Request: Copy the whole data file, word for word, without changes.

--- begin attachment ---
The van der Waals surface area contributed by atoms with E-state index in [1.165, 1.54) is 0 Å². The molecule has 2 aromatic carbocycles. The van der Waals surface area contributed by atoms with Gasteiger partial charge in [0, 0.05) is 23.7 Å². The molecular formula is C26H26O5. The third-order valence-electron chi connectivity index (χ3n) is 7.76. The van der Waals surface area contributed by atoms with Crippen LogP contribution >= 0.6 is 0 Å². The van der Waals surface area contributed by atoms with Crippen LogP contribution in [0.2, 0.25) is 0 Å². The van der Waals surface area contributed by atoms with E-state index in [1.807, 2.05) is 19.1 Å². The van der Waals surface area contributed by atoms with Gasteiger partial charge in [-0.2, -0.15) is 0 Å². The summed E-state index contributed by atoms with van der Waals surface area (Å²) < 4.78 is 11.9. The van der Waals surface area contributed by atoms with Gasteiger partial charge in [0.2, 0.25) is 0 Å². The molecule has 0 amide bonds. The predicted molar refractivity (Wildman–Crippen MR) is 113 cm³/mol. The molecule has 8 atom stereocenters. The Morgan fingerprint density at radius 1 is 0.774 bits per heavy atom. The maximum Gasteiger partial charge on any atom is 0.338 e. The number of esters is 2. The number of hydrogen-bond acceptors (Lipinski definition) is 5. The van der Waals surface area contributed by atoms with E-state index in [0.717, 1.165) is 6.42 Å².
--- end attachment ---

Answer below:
The van der Waals surface area contributed by atoms with E-state index in [1.165, 1.54) is 0 Å². The molecule has 2 aromatic carbocycles. The van der Waals surface area contributed by atoms with Gasteiger partial charge in [0, 0.05) is 23.7 Å². The molecular formula is C26H26O5. The third-order valence-electron chi connectivity index (χ3n) is 7.76. The van der Waals surface area contributed by atoms with Crippen LogP contribution >= 0.6 is 0 Å². The van der Waals surface area contributed by atoms with Crippen LogP contribution in [0.2, 0.25) is 0 Å². The van der Waals surface area contributed by atoms with E-state index in [1.807, 2.05) is 19.1 Å². The van der Waals surface area contributed by atoms with Gasteiger partial charge in [-0.2, -0.15) is 0 Å². The summed E-state index contributed by atoms with van der Waals surface area (Å²) < 4.78 is 11.9. The van der Waals surface area contributed by atoms with Gasteiger partial charge in [0.2, 0.25) is 0 Å². The molecule has 0 amide bonds. The predicted molar refractivity (Wildman–Crippen MR) is 113 cm³/mol. The molecule has 8 atom stereocenters. The Morgan fingerprint density at radius 1 is 0.774 bits per heavy atom. The maximum Gasteiger partial charge on any atom is 0.338 e. The number of esters is 2. The number of hydrogen-bond acceptors (Lipinski definition) is 5. The van der Waals surface area contributed by atoms with E-state index in [0.717, 1.165) is 6.42 Å².